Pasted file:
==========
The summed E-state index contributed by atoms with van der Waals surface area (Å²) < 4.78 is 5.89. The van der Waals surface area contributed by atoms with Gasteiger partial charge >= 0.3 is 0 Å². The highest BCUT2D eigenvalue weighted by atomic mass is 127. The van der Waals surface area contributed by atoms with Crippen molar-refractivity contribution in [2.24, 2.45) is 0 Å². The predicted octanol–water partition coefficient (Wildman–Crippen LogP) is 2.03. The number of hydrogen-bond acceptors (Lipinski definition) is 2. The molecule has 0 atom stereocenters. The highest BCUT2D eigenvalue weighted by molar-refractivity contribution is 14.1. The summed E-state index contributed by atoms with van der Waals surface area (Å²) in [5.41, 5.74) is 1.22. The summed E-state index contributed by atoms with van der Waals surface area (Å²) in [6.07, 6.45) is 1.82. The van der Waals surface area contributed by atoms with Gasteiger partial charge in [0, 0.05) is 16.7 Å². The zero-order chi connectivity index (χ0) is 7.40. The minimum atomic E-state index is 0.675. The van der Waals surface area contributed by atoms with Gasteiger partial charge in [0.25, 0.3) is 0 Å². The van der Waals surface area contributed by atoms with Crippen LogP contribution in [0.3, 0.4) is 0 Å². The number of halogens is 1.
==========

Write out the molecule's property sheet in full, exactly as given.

The summed E-state index contributed by atoms with van der Waals surface area (Å²) < 4.78 is 5.89. The van der Waals surface area contributed by atoms with Gasteiger partial charge >= 0.3 is 0 Å². The highest BCUT2D eigenvalue weighted by atomic mass is 127. The van der Waals surface area contributed by atoms with Crippen molar-refractivity contribution in [2.24, 2.45) is 0 Å². The predicted octanol–water partition coefficient (Wildman–Crippen LogP) is 2.03. The number of hydrogen-bond acceptors (Lipinski definition) is 2. The molecule has 0 atom stereocenters. The highest BCUT2D eigenvalue weighted by molar-refractivity contribution is 14.1. The summed E-state index contributed by atoms with van der Waals surface area (Å²) in [5.41, 5.74) is 1.22. The summed E-state index contributed by atoms with van der Waals surface area (Å²) in [6.07, 6.45) is 1.82. The van der Waals surface area contributed by atoms with Gasteiger partial charge in [0, 0.05) is 16.7 Å². The zero-order chi connectivity index (χ0) is 7.40. The minimum atomic E-state index is 0.675. The van der Waals surface area contributed by atoms with Gasteiger partial charge in [0.25, 0.3) is 0 Å². The van der Waals surface area contributed by atoms with Crippen LogP contribution in [0.3, 0.4) is 0 Å². The number of halogens is 1.